So for me, that's why I want Turbo off numbers. I'm after the complete picture.
    Reply
  • jonup - Thursday, September 17, 2009 - link

    Well as erple2 said make your decision based on the multithreaded benchmarks. Also, even in multithreaded apps the turbo kicks in (marginally), therefore, disabling the turbo is not giving you an accurate picture.
    Anyways, it seems like in you work environment you will be better off with an i7, because Gary's number do show significant improvement with HT on in multithreaded test. Especially since you use it for work, the ROI will justify the additional $100 expense.
    My point however was that if you are given the opportunity (bios access) you will be better off OCing the i5 to 3.2GHz (the single core turbo on value). After all 965BE is an OCed PII; it is obvious from the power consumption numbers. And due to the reasons I mentioned you will not see a factory OCed i5 (3.2GHz stock clock). That does not mean that i5 cannot run 3.2GHz turbo off (safely), and out perform the PII. I would actually speculate that @ 3.2GHZ, i5 will be within the thermal envelop of 965BE.
    Reply
  • Eeqmcsq - Thursday, September 17, 2009 - link

    > Anyways, it seems like in you work environment you will be better off with an i7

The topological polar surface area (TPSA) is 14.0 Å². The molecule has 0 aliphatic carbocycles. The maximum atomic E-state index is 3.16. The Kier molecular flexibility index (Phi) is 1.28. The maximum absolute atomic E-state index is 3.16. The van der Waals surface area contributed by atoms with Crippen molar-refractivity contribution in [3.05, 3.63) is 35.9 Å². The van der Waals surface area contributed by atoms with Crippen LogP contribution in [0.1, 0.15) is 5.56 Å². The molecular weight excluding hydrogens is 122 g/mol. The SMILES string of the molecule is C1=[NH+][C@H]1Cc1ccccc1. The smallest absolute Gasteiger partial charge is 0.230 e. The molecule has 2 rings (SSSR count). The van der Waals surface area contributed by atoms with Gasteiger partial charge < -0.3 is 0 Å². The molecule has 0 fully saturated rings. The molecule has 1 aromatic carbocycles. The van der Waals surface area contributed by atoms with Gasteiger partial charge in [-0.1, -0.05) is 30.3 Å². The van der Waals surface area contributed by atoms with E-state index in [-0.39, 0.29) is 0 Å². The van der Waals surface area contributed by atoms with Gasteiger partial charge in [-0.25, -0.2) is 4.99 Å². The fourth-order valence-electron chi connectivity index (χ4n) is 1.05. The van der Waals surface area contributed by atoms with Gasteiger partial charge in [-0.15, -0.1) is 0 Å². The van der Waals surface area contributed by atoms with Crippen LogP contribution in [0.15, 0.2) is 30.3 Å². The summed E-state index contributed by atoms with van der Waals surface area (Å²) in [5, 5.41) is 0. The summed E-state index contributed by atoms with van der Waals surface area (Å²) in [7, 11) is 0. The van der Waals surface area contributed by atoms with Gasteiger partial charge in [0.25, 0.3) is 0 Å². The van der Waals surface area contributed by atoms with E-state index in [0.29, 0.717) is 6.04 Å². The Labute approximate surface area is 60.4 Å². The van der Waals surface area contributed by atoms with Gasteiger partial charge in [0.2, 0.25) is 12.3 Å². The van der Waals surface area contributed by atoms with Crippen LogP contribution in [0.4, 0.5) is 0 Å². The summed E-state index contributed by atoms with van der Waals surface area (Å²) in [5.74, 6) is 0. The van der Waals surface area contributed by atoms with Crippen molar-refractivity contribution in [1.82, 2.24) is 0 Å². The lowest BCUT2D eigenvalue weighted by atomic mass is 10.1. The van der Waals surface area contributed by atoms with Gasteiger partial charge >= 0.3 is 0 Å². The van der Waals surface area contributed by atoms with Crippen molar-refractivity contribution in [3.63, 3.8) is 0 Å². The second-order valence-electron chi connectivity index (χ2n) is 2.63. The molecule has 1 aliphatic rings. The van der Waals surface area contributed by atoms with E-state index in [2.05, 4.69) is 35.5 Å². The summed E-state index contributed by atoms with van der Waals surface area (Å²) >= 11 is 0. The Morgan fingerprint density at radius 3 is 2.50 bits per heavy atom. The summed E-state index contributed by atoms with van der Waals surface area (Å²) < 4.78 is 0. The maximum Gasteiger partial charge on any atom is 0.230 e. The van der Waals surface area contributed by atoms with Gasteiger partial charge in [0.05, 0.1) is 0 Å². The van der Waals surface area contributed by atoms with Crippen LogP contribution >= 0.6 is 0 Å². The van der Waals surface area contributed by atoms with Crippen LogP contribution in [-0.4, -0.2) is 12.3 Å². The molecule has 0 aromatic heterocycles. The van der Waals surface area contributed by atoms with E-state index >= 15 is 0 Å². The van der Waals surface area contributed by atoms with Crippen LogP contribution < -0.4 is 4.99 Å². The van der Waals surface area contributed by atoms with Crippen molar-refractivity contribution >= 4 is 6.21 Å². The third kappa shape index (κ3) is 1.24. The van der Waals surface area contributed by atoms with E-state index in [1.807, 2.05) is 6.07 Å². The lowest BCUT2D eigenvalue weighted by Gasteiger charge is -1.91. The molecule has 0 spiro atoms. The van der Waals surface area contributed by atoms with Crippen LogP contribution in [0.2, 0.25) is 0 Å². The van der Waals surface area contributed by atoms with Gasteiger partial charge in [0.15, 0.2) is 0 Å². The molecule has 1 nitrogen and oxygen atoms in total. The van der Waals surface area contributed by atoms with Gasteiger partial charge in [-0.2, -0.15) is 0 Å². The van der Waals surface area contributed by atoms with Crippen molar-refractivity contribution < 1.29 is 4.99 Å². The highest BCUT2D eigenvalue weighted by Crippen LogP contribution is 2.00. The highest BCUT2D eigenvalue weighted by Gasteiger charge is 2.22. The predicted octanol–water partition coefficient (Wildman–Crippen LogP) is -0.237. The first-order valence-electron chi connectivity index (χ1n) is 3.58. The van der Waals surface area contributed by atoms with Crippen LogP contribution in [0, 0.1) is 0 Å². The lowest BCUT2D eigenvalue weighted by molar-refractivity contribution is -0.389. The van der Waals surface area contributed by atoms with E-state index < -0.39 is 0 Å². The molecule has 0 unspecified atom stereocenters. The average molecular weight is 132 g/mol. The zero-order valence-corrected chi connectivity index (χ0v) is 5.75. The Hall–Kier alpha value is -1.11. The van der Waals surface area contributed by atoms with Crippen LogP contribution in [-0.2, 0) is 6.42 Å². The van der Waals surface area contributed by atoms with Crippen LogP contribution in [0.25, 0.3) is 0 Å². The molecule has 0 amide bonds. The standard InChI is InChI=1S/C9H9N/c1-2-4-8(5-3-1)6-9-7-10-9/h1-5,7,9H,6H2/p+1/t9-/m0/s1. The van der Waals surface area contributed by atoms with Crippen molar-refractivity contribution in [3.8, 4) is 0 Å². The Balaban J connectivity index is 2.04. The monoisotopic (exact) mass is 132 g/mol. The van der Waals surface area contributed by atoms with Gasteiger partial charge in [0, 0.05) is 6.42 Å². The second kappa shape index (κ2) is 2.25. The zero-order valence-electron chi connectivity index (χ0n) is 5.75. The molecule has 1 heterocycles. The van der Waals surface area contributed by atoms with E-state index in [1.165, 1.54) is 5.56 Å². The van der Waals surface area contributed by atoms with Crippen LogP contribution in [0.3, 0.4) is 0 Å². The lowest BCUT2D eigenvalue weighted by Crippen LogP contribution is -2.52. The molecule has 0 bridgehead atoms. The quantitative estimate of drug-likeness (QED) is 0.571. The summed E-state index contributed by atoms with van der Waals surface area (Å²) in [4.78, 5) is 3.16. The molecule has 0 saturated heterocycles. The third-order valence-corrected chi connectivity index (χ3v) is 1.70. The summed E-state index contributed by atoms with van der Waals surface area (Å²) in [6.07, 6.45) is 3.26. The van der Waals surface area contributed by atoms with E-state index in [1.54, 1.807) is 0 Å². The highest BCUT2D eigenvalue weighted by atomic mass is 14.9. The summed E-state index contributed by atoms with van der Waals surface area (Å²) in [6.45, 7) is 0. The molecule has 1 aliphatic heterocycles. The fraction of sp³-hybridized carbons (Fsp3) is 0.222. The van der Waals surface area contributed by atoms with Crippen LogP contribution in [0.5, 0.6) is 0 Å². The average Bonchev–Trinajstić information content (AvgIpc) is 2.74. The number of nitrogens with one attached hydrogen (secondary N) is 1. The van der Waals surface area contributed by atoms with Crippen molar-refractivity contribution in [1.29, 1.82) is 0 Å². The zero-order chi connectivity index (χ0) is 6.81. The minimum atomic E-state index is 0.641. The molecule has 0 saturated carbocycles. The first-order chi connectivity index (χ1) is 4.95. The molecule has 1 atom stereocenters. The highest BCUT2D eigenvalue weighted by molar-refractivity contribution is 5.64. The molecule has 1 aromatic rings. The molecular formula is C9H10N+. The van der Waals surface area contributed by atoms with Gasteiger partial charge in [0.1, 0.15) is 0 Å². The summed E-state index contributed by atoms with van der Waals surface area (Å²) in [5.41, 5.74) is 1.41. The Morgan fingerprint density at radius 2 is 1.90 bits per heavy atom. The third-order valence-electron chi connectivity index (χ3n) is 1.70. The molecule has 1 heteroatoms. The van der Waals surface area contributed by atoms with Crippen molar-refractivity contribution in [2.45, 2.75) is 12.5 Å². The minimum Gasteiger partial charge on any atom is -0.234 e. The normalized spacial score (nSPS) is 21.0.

You are right and I agree that the i7 with hyperthreading would be the BEST choice for my work loads. Convincing an IT guy that I NEED an i7 when all of our programmers can adequately get work done with our old Pentium D's, uh, that's another matter.

    > you will be better off OCing the i5 to 3.2GHz (the single core turbo on value)
    Yep, this is also an alternative for me, but it works around the issue on how to compare Turbo CPUs to non Turbo CPUs. Also, see my, uh, "essay" written above.
    Reply
  • jonup - Thursday, September 17, 2009 - link

    "Convincing an IT guy that I NEED an i7 when all of our programmers can adequately get work done with our old Pentium D's, uh, that's another matter. "
    Well, in that case you might have an issue convincing them that you need a 965BE. Or a i5 for that matter. :)
    Reply
  • Eeqmcsq - Thursday, September 17, 2009 - link

    > Well, in that case you might have an issue convincing them that you need a 965BE. Or a i5 for that matter. :)

    Haha, yeah, I know! I'm stuck with my Pentium D for the foreseeable future. :( Unless our IT guys will bite at a $100 Athlon X4... and a bagel or two. :P
    Reply
  • maxxcool - Friday, September 18, 2009 - link

    heh, I gutted my workstation after hours and installed a Kuma 7750 onto a 8200 series asus board. i *had* a p4 3.0ht and it was killing me inside when doing log file grep'ing, compression and local database work.

    the best part was using the companies "reward dollars" to buy the mobo and cpu. :) now.... I magically can do *more* work and am getting more reward bucks.... :D
    Reply
  • jonup - Thursday, September 17, 2009 - link

    Well maybe if you get the begels u can talk him into it. Reply